Lockdown observations

  • The driver of a convertible, on a sunny day, with his roof down, but wearing a mask
  • Our neighbours opposite moving house yesterday, also
  • No removal men had PPE (except for safety boots)
  • A staggering amount of people not understanding that it’s 2m *in every direction*
  • An awesome amount of kindness, thoughtfulness, and generosity, both in the village, and on social media
  • How you will never see President Donald Trump and Mrs Brown in the room at the same time
  • The number of people *who have no control over their dogs*
  • The amount of dogshite that I’m picking up on a daily basis, that doesn’t belong to our dogs
  • I needed a haircut and beard trim before lockdown, so now I’m getting used to looking like this:

The WFH routine

This is an interesting study in the evolution of the working day.

When I WFHed before, I’d catch up on overnight work stuff from the comfort of bed. I’d get up, shower, dress (I’d already walked the dogs at 5.30am) and would then assume my position at the laptop downstairs by 8.30am.

There would follow a normal working day which I’d wind up around 5.30pm.

That’s how the lockdown WFHing started out too, but things have gradually morphed.

Nowadays I still walk the dogs at 5.30am, I still go back to bed about 6.30am with tea and breakfast, and do the News and Twitter. And then I still catch up on overnight work stuff from the comfort of bed.

But in a change to published programmes, I go downstairs around 8.30am, boot up the laptop, take it back to bed and get stuck in to the usual routine of back-to-back conference calls meetings, project plans, finances and normal BAU.

Around 12.30/1pm I go downstairs, plug the power pack in and carry on working. The dogs are pleased to see me and so are the humans (usually), but I don’t get much time to socialise with any of them.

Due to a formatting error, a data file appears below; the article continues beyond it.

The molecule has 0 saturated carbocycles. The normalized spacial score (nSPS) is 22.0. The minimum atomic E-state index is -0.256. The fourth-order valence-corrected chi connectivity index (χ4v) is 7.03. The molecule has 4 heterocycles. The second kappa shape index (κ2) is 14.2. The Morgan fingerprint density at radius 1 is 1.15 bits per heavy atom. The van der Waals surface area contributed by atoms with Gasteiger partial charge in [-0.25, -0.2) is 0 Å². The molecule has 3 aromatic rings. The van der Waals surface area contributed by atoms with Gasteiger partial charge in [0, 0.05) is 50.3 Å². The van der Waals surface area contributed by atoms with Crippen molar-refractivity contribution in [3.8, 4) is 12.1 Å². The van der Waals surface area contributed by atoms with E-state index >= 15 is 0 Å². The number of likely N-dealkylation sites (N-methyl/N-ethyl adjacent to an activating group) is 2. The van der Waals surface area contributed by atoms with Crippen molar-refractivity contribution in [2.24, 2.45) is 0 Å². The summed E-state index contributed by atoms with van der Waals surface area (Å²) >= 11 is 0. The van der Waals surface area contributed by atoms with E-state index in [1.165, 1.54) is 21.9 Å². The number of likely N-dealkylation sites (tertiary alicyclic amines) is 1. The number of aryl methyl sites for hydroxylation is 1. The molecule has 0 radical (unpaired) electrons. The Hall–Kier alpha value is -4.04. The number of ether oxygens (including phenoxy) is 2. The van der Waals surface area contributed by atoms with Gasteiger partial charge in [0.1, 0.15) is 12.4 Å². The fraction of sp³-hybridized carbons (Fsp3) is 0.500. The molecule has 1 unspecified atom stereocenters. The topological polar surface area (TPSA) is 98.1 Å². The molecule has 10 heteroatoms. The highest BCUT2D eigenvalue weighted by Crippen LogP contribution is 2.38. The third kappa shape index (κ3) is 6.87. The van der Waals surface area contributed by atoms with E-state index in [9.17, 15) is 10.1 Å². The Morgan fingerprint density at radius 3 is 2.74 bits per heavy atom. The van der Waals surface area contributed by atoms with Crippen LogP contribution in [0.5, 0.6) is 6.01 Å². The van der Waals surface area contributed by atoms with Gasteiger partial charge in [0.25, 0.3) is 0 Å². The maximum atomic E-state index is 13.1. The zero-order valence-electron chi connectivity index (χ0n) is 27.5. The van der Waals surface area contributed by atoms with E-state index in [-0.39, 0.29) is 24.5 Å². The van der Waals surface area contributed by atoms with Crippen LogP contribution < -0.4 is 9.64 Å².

Round about 5.30pm I take a break, go up for a shower, change, come downstairs and eat tea with the family. Then I might pick up the baton again and work until 7pm-ish (unless I have network changes, in which case I could finish anywhere between 10pm and 2am).

The afternoon dog-exercising is done by the family; I’m usually on a daily critical call at walkies time.

The change in my routine, from getting showered and dressed in the morning to getting showered and dressed late in the afternoon has been gradual, but not exclusive.

Ian Dunt remarked the other day on his gradual slide to a less fastidious lifestyle.

So what changes have you been seeing in your world?

Where Angels Sing (2)

The reason I posted the words to that song isn’t just because there are many websites that offer song lyrics, but they all have that song wrong.

There is another, deeper reason, for wanting to know the words of Where Angels Sing.

I shall discuss that reason further, shortly.

Don’t call me shortly.

Where Angels Sing

Where Angels Sing. Lyrics: Stephen Allen Davis. Artist: Meatloaf

This song was dedicated to Valeria M.

Meet me downtown, on the corner.
I’ll be waiting in a big old yellow cab.
Don’t bring a suitcase,
You won’t need a thing.
There’ll be no worries,
Where angels sing.

[Angelic backing voices]

I got my ticket in my hand.
You know my price is paid in full.
No man can stop me.